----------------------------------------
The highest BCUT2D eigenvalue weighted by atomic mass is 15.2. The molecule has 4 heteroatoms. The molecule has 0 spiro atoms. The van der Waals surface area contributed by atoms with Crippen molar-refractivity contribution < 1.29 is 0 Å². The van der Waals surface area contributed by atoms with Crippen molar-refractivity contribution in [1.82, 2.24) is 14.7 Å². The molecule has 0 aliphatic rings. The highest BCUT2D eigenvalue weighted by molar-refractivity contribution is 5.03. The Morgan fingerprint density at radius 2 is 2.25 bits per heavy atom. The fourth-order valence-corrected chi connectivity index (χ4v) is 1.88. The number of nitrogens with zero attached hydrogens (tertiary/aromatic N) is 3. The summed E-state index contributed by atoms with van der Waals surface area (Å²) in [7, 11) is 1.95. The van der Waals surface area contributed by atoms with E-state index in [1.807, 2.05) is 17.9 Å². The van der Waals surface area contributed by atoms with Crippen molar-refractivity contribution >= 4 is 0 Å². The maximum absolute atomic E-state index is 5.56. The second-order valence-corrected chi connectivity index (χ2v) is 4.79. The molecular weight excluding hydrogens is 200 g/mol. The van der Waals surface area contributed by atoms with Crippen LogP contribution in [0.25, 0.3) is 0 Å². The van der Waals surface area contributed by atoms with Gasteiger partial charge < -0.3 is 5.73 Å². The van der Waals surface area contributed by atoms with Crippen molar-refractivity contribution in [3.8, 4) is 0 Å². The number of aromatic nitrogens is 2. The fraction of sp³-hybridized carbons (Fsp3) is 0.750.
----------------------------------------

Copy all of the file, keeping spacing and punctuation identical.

The highest BCUT2D eigenvalue weighted by atomic mass is 15.2. The molecule has 4 heteroatoms. The molecule has 0 spiro atoms. The van der Waals surface area contributed by atoms with Crippen molar-refractivity contribution < 1.29 is 0 Å². The van der Waals surface area contributed by atoms with Crippen molar-refractivity contribution in [1.82, 2.24) is 14.7 Å². The molecule has 0 aliphatic rings. The highest BCUT2D eigenvalue weighted by molar-refractivity contribution is 5.03. The Morgan fingerprint density at radius 2 is 2.25 bits per heavy atom. The fourth-order valence-corrected chi connectivity index (χ4v) is 1.88. The number of nitrogens with zero attached hydrogens (tertiary/aromatic N) is 3. The summed E-state index contributed by atoms with van der Waals surface area (Å²) in [7, 11) is 1.95. The van der Waals surface area contributed by atoms with E-state index in [1.807, 2.05) is 17.9 Å². The van der Waals surface area contributed by atoms with Crippen molar-refractivity contribution >= 4 is 0 Å². The maximum absolute atomic E-state index is 5.56. The second-order valence-corrected chi connectivity index (χ2v) is 4.79. The molecular weight excluding hydrogens is 200 g/mol. The van der Waals surface area contributed by atoms with Crippen LogP contribution in [0.25, 0.3) is 0 Å². The van der Waals surface area contributed by atoms with Gasteiger partial charge < -0.3 is 5.73 Å². The van der Waals surface area contributed by atoms with Crippen molar-refractivity contribution in [3.8, 4) is 0 Å². The number of aromatic nitrogens is 2. The fraction of sp³-hybridized carbons (Fsp3) is 0.750.